In just over three decades it has become hard to imagine life without email. That new life remains undefined for elected officials.
The outcry against Hillary Clinton and Gov. Chris Christie because of the way they used their private email accounts is just the politics of persecution. However, the noise illustrates the need for careful lawmaking specific to new technology.
Emails have been considered official public records for more than thirty years. However, both the elected officials and the government have struggled with the line between personal privacy and the need to preserve government records.
On the federal level, President Obama has made changes since taking office. Under revised regulations regarding record management, “Agencies that allow employees to s end and receive official electronic mail messages using a system not operated by the agency must ensure that Federal records sent or received on such systems are preserved in the appropriate agency recordkeeping system.”
A 2013 directive from the National Archives further states that federal agency employees should not generally use personal email accounts to conduct official agency business. However, it acknowledges, “[T]here may be times when agencies authorize the use of personal email accounts, such as in emergency situations when Federal accounts are not accessible or when an employee is initially contacted through a personal account.” When federal workers do use personal email accounts, they are now required to make a copy for an official record or forward a complete copy of the e-mail within 20 days of transmission.
In New Jersey, the official email policy for government workers is in dire need of an update. The version available online is a poorly scanned version of a printed document. More importantly, the “electronic mail/messages” policy makes no mention of whether public workers can conduct state business on private email or how such correspondence should be preserved.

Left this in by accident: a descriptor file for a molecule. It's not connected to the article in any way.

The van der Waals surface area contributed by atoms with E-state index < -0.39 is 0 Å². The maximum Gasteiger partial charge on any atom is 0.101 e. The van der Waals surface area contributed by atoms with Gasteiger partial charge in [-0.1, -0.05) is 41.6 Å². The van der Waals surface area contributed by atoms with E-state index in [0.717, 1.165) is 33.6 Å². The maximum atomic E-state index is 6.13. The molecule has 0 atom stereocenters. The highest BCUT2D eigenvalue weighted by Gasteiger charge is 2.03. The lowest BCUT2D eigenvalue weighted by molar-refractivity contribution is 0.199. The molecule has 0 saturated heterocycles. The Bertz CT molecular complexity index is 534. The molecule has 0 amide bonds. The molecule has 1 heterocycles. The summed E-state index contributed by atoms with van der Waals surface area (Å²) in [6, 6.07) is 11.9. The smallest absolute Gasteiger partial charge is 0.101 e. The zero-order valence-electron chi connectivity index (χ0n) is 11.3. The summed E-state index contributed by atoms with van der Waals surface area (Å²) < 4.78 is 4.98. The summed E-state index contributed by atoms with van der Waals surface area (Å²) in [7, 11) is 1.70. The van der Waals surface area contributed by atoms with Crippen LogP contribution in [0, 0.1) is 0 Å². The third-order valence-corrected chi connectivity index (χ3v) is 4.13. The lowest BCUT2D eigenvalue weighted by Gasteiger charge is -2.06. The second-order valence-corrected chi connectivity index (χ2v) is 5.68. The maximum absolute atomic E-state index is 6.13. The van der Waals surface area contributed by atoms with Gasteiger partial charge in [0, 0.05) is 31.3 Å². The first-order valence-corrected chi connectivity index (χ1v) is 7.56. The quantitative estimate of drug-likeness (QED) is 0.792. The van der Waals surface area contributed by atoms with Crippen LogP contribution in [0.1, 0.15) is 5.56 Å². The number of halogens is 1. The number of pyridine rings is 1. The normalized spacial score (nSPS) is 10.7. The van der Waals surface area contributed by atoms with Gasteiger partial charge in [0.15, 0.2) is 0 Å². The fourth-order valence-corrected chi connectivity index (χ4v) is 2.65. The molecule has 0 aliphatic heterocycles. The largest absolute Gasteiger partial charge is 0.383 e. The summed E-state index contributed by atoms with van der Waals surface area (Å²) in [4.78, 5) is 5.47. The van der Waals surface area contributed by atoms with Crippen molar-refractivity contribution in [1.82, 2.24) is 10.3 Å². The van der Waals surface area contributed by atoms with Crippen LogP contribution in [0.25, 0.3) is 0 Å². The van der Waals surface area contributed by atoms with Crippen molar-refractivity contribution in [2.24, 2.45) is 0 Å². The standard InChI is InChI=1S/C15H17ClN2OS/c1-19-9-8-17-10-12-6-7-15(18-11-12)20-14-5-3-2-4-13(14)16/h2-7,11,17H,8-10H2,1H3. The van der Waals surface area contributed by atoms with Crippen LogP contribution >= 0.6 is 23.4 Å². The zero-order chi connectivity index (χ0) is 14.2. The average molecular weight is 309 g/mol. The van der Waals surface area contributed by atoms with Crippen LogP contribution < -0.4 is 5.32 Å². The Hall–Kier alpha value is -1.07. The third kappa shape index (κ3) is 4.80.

In the wake of the Bridgegate scandal, the team Gov. Christie appointed to investigate his office’s involvement recommended a revised policy that expressly prohibits personal email use. However, that recommendation is more about good politics than about good policy and, fortunately, has not been acted upon.
According to a spokesman for the Governor, “[E]mployees are counseled as to their responsibilities with respect to conducting state business on state-issued email accounts and the limited exceptions and practices to deal with exigent circumstances (such as work email being inaccessible or out of order) when use of state-issued electronic mail is impracticable.”
However, as with any other employment policy, workers (public or otherwise) are unlikely to comply unless there are rules in place that explicitly state what is and is not permitted, as well as the consequences for violating those rules. In many respects, we wouldn’t even be talking about email policies again if not for the recent Hillary Clinton scandal.
As Ross Baker, a political science professor at Rutgers University, recently told The Record, “Guidelines are, I think, generally interpreted as suggestions, not directives. A clearly stated policy would use the words prohibited, forbidden, restricted and so on. Guidelines don’t use that kind of vocabulary so that I think somebody could well say this is not mandatory, this wasn’t anything that had I violated it I would have been punished in any way.”